Turning ADHD Coping Strategies Into a Successful Podcast with Eric Tivers
Eric Tivers is the host of the ADHD reWired podcast which is a number one rated and reviewed podcast on the topic of ADHD in Apple podcasts. Eric is a licensed clinical social worker, speaker, entrepreneur, coach, and productivity enthusiast. He loves helping people and after a few different paths, he discovered that podcasting about ADHD and coaching people with ADHD was the perfect fit.
When Eric was in college he discovered that he had ADHD. He knew something was wrong when the more he studied the worse his grades became. During the summer, he went on a date with someone who had ADHD, and a light bulb went off, and he realized that he might also have ADHD. He was diagnosed and medicated, but he knew he still needed strategies for coping with it. It was a long and winding road, but he now helps others with the things that he has learned and is still learning.
Eric’s podcast has reached a milestone and passed the 300 episode mark. Eric shares some of the most impactful moments created through the podcast. One was how a heartfelt listener letter led to him switching from solo episodes to interviews. He also shares how he almost didn’t publish his most personal and authentic episode, but when he did, it became his most popular episode.
He was one of the first podcasters in the ADHD space, but many others are now in the space. Eric shares how he feels about this and his philosophy around competitors. He also shares how his willingness to experiment and try new things has led to things working out better than he thought. We even get a personal story about the impact ADHD reWired had on a former PPS team member. Eric shares abundant knowledge about podcasting, learning what works, and ADHD.
- [03:56] Eric didn’t learn that he had ADHD until he was in college. He got a 2.2 GPA in his first semester in college. He put down the beers and hit the books and ended up with a 1.8 GPA.
- [04:33] He knew something wasn’t right.
- [05:49] During the summer he had a dinner date with someone who said they had ADHD. One clue was reading that triggered thoughts and never focusing on the reading.
- [06:38] He went to the school health center and got evaluated for ADHD.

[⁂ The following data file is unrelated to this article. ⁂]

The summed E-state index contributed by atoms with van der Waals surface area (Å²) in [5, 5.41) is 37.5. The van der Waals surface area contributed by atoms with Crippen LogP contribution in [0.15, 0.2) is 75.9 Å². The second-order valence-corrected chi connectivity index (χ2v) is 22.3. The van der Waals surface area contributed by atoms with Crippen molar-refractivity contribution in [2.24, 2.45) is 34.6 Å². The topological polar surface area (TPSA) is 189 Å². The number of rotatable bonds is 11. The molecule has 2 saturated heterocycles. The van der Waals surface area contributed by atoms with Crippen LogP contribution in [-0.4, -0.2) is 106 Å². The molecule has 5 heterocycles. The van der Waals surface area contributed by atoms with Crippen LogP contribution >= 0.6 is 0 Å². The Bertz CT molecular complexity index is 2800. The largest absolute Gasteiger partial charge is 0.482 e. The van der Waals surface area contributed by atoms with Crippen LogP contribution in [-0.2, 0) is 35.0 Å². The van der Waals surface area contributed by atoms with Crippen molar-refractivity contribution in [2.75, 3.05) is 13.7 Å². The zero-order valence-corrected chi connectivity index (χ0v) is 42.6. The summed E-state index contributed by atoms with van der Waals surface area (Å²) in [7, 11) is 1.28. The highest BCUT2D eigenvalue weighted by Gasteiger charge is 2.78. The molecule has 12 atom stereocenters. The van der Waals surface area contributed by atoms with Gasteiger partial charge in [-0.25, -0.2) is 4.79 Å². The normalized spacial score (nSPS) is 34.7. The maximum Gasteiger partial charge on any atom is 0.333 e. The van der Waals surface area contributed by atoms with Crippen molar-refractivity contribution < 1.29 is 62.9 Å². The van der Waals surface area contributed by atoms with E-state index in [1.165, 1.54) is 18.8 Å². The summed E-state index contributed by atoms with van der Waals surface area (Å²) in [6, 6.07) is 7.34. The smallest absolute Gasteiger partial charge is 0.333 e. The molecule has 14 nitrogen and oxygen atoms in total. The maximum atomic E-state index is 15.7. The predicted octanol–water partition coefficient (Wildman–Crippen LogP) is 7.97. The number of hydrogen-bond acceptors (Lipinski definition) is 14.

- [08:28] The medication allowed him to quiet all of his thoughts. He felt normal for the first time. His head wasn’t in the clouds.
- [09:31] He became the hardest working yet least efficient student on the campus.
- [09:47] After grad school, he realized that he needed strategies to go along with his medication.
- [12:02] He changed his major to social work and fell in love with it. When you enjoy what you are learning, it’s fun.
- [13:36] He began working with autism and found that there were a lot of similarities between autism and ADHD such as challenges with task transitioning.
- [17:42] He got a job as a clinical program director in a residential treatment center for autism. This lasted for 18 months.
- [18:02] Then he worked with kids with Asperger’s Syndrome. He ended up getting laid off, and it was time to start his own practice.
- [19:51] He then worked with autism and ADHD in his own practice.
- [21:19] Two years into it, his son was diagnosed with autism. He started his podcast the same day.
- [23:22] He decided to step away from working with families on the spectrum and focus more on his podcast.
- [23:33] It started as a solo show. His first guest interview was with a listener that sent him a beautiful letter.
- [27:24] Listener’s were grateful when Eric shared that he actually had ADHD.
- [28:19] He now runs coaching groups for people with ADHD.
- [30:48] He had to scale back from three groups to two groups. Now he has a membership program.
- [31:42] Everything has evolved just like the podcast. The less he focuses on, the more he does.
- [35:13] Ironically, the more missteps he took with the podcast, the more popular it became. He tries to just show up and be human.
- [37:15] He’s trying to shorten his episodes and get closer to the 45-minute mark.
- [37:37] He spends a lot of time writing his ads and trying to make them engaging and compelling. This is how he gets people to sign up for his coaching programs.
- [40:12] Eric has reached 300 episodes. That’s a milestone.
- [43:31] Eric has also helped start other podcasts. When it comes to competition, he doesn’t think there’s a shortage of people who need help. What resonates with one person might resonate differently for someone else, so there’s room in the space.
- [47:56] ADHD reWired is impacting lives.
- [51:42] Darrell’s takeaways: The two things that made the biggest impact on Eric’s podcast are the letter from the listener which led him to interviewing that listener, and the episode he recorded in the car that showed his authenticity. He also makes sure that he keeps his listeners in mind. Who is your listener? What do they want to listen to? Things happen, you’re going to miss an episode. Welcome competitors in your space.